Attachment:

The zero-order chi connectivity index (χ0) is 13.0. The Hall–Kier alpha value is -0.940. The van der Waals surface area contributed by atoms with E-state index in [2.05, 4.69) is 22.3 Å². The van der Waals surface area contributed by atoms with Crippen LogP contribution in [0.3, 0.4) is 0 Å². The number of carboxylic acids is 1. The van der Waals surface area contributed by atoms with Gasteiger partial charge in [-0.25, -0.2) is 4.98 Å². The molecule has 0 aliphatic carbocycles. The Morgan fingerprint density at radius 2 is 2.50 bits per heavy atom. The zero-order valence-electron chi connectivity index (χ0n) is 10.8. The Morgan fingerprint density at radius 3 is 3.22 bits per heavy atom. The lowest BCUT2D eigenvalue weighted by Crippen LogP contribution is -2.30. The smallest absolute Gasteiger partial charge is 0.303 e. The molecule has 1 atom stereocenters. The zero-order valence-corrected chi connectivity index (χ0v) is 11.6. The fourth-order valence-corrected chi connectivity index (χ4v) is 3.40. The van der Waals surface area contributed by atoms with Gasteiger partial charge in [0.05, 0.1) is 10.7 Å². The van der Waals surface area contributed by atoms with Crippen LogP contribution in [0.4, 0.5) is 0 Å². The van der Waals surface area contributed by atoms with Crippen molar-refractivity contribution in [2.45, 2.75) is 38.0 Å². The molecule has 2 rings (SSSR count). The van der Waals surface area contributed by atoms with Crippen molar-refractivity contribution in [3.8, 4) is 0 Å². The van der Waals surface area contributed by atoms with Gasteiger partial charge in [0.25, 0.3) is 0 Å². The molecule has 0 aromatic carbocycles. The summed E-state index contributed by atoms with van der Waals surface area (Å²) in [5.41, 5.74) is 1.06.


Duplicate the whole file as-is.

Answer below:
The zero-order chi connectivity index (χ0) is 13.0. The Hall–Kier alpha value is -0.940. The van der Waals surface area contributed by atoms with E-state index in [2.05, 4.69) is 22.3 Å². The van der Waals surface area contributed by atoms with Crippen LogP contribution in [0.3, 0.4) is 0 Å². The number of carboxylic acids is 1. The van der Waals surface area contributed by atoms with Gasteiger partial charge in [-0.25, -0.2) is 4.98 Å². The molecule has 0 aliphatic carbocycles. The Morgan fingerprint density at radius 2 is 2.50 bits per heavy atom. The zero-order valence-electron chi connectivity index (χ0n) is 10.8. The Morgan fingerprint density at radius 3 is 3.22 bits per heavy atom. The lowest BCUT2D eigenvalue weighted by Crippen LogP contribution is -2.30. The smallest absolute Gasteiger partial charge is 0.303 e. The molecule has 1 atom stereocenters. The zero-order valence-corrected chi connectivity index (χ0v) is 11.6. The fourth-order valence-corrected chi connectivity index (χ4v) is 3.40. The van der Waals surface area contributed by atoms with Gasteiger partial charge in [0.05, 0.1) is 10.7 Å². The van der Waals surface area contributed by atoms with Crippen LogP contribution in [0.4, 0.5) is 0 Å². The van der Waals surface area contributed by atoms with Crippen molar-refractivity contribution in [2.45, 2.75) is 38.0 Å². The molecule has 2 rings (SSSR count). The van der Waals surface area contributed by atoms with Crippen molar-refractivity contribution in [3.8, 4) is 0 Å². The van der Waals surface area contributed by atoms with Gasteiger partial charge in [0.25, 0.3) is 0 Å². The molecule has 0 aromatic carbocycles. The summed E-state index contributed by atoms with van der Waals surface area (Å²) in [5.41, 5.74) is 1.06.